Risks is the TUC's weekly newsletter for safety reps and others, sponsored by Thompsons Solicitors.
The head of aerospace giant Boeing has been fired after the company faced escalating criticism of its response to fatal crashes involving its 737 Max airliners. In a statement announcing the departure of its CEO Dennis Muilenburg, Boeing said the board had “decided that a change in leadership was necessary to restore confidence in the company moving forward as it works to repair relationships with regulators, customers, and all other stakeholders.” Muilenburg, 55, who has worked at Boeing for his entire 34-year career, has been widely criticised for failing to properly acknowledge the impact of the crashes on grieving families. He had also been accused of appearing to mislead the aviation regulator which in turn has been accused of being a ‘captive’ of the industry. His dismissal came days after Boeing announced it would suspend production of the 737 Max, the aircraft involved in two tragedies which cost a total of 346 lives. The plane was grounded worldwide in March 2019, days after an Ethiopian Airlines Boeing 737 Max crashed in similar circumstances to a Lion Air aircraft the previous October. For the past nine months, Boeing has been seeking to fix anti-stall software known as the Manoeuvring Characteristics Augmentation System (MCAS). In both fatal crashes, the system forced the nose of the aircraft down despite the pilots’ efforts to overcome it. In October 2019, a multinational taskforce concluded Boeing’s defective 737 Max jet design was able to get by regulators because the US Federal Aviation Administration (FAA) was too reliant on the company to vouch for its safety. John Samuelsen, president of the US Transport Workers Union, which represents thousands of mechanics with American Airlines, said the international fact-finding report showed the consequences of the FAA becoming a captive of the industry it regulates (Risks 921).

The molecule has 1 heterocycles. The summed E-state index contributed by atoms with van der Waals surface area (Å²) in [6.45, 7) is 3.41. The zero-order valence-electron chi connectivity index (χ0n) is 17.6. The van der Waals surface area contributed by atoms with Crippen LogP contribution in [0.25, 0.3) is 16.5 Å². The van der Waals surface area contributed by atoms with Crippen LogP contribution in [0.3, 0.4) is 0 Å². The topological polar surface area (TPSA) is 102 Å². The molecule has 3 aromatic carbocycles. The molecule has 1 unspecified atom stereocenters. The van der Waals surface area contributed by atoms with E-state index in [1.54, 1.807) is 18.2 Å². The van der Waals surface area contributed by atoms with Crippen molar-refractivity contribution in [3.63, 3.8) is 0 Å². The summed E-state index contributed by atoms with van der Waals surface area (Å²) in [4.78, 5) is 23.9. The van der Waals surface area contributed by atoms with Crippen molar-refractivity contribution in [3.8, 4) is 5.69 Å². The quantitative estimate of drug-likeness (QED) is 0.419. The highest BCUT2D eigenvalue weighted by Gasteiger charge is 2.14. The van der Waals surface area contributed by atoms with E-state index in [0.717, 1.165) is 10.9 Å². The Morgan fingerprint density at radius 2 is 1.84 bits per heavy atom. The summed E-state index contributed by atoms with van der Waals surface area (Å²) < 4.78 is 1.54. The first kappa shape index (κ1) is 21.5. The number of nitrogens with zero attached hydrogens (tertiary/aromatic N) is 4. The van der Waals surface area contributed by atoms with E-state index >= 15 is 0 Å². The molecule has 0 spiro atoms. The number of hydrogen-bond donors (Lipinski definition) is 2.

Boeing statement. The Independent. Daily Mail.
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